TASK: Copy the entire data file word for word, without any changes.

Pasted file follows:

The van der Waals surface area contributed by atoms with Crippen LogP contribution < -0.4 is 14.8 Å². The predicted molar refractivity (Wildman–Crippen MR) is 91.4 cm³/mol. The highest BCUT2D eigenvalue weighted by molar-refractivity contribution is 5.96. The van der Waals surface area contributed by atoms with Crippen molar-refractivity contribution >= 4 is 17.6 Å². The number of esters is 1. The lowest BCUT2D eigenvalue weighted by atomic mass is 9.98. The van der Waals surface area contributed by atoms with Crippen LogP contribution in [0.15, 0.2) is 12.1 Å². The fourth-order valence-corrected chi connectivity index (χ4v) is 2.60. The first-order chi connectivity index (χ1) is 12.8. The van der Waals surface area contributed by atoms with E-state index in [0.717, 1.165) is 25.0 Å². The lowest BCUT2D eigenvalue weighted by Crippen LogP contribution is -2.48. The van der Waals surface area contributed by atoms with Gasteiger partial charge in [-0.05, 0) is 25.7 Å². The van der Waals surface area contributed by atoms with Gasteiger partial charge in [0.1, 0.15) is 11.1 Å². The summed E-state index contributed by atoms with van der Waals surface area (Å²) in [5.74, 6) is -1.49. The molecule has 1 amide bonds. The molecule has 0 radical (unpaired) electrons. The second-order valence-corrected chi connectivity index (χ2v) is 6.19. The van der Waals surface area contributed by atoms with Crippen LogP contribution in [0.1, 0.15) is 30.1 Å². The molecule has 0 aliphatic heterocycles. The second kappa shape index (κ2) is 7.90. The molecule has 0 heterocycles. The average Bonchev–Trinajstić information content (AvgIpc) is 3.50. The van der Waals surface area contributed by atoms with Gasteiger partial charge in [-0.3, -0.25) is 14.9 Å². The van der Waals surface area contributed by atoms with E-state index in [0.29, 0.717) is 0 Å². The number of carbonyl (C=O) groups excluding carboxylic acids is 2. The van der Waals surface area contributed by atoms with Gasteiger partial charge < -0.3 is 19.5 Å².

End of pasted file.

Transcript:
The van der Waals surface area contributed by atoms with Crippen LogP contribution < -0.4 is 14.8 Å². The predicted molar refractivity (Wildman–Crippen MR) is 91.4 cm³/mol. The highest BCUT2D eigenvalue weighted by molar-refractivity contribution is 5.96. The van der Waals surface area contributed by atoms with Crippen molar-refractivity contribution >= 4 is 17.6 Å². The number of esters is 1. The lowest BCUT2D eigenvalue weighted by atomic mass is 9.98. The van der Waals surface area contributed by atoms with Crippen LogP contribution in [0.15, 0.2) is 12.1 Å². The fourth-order valence-corrected chi connectivity index (χ4v) is 2.60. The first-order chi connectivity index (χ1) is 12.8. The van der Waals surface area contributed by atoms with E-state index in [0.717, 1.165) is 25.0 Å². The lowest BCUT2D eigenvalue weighted by Crippen LogP contribution is -2.48. The van der Waals surface area contributed by atoms with Gasteiger partial charge in [-0.05, 0) is 25.7 Å². The van der Waals surface area contributed by atoms with Gasteiger partial charge in [0.1, 0.15) is 11.1 Å². The summed E-state index contributed by atoms with van der Waals surface area (Å²) in [5.74, 6) is -1.49. The molecule has 1 amide bonds. The molecule has 0 radical (unpaired) electrons. The second-order valence-corrected chi connectivity index (χ2v) is 6.19. The van der Waals surface area contributed by atoms with Crippen LogP contribution in [0.1, 0.15) is 30.1 Å². The molecule has 0 aliphatic heterocycles. The second kappa shape index (κ2) is 7.90. The molecule has 0 heterocycles. The average Bonchev–Trinajstić information content (AvgIpc) is 3.50. The van der Waals surface area contributed by atoms with Gasteiger partial charge in [-0.3, -0.25) is 14.9 Å². The van der Waals surface area contributed by atoms with E-state index in [0.29, 0.717) is 0 Å². The number of carbonyl (C=O) groups excluding carboxylic acids is 2. The van der Waals surface area contributed by atoms with Gasteiger partial charge < -0.3 is 19.5 Å².